"F-Commerce" is dead. Long live Social Commerce. (Updated)

F-Commerce is dead. Long live social commerce.

So, "F-Commerce" pioneers Payvment have put up the shutters and announced they'll cease operating next month. It's not all doom and gloom - by all accounts the team are moving on to e-commerce providers Ecwid, and there's a holding page on the Pavyment site attempting to transition all existing customers to that service.

But it's definitely a big, resounding death-knell for old-fashioned, unimaginative 'F-Commerce" - the term which was given to the first phase of efforts to sell in Facebook.

Not long ago, Payvment was the world's biggest Facebook e-commerce platform. Over 170,000 had set up trading stores on their Facebook Pages using their technology - so many, in fact, that Payvment were able to amalgamate them into a giant megamall (apps.facebook.com/shoppingmall/ - which appears to be as dead as its daddy right now).

But things have changed - and the way Payvment has been swallowed up by a more generalised e-commerce platform (which offers Facebook embeddability as just one of its services) is very telling. There's nothing wrong with setting up a store in Facebook - you might make one or two sales here and there - but setting up a store just in Facebook?


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The secret behind Facebook's new toy

The secret behind Facebook's new toy

Facebook's recently announced Graph Search feature changes everything. Okay, not everything. Toast will still land butter-side-down, and shoe manufacturers will continue to be unable to manufacture anything that doesn't shred your heels upon first use. But it's going to have a massive effect on social media marketing and an even bigger one on social commerce.

For years now, brands have been engaging with people on their corporate Pages. Of course, no one joins Facebook for that, so direct traffic to facebook.com/acme_tractors has historically been pretty low. As a consequence, brands have had to force their way into users' newsfeeds and timelines. Sometimes by staging giveaways or running polls - anything to 'engage' and inspire sharing. Sometimes by posting photos of cute, fluffy rats wearing silly hats. Pics like that always get 'likes'.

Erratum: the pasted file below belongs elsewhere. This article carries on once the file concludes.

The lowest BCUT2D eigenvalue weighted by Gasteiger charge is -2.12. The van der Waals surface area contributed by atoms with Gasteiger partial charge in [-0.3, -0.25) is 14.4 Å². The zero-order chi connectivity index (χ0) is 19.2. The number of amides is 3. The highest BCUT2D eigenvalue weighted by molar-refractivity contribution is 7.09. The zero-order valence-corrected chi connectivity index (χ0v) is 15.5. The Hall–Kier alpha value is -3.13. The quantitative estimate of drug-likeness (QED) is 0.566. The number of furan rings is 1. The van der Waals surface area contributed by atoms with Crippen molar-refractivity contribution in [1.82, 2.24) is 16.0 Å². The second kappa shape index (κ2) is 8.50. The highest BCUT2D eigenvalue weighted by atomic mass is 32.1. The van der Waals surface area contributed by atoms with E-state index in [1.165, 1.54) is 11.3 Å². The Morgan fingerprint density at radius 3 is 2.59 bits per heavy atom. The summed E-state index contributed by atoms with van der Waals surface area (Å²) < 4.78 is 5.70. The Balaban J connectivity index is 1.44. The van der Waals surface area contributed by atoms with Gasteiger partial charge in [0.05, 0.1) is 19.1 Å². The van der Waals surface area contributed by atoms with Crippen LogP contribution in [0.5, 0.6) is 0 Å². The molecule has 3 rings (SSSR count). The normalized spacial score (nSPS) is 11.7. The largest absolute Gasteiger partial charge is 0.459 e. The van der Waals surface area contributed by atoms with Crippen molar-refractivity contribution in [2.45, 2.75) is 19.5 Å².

But, in doing that, brands have dumbed themselves down. Acme Tractors aren't in the business of cooing over rats in hats. They're in the business of selling tractors (at least they would be had I not made them up). What they need is for people to engage with their brand on Facebook in the context of commerce, not cuteness.

Once Facebook's Graph Search expands to include all Open Graph elements (something CEO Mark Zuckerberg says is forthcoming), brands won't have to ditch their dignity to catch the eye of prospective customers. They'll just need to offer enticing deals, deals which reward users' participation and incentivise sharing. That way, when people search for deals which might interest them, perhaps deals their friends are taking part in (or, as we like to call them, Co-buys), up comes the brand and up go the sales. Essentially, brands won't just appear in search results, they'll be able to sell in them.

That's a game-changer.

And it's actually the most important thing you're yet to read about Facebook's announcement. You'd heard how it might affect Google. You've read about poor old Yelp. You've learned how Bing might actually profit. But, unless you work for one of those companies, none of that really mattered to you. This does. This matters a lot.

Robin Bresnark


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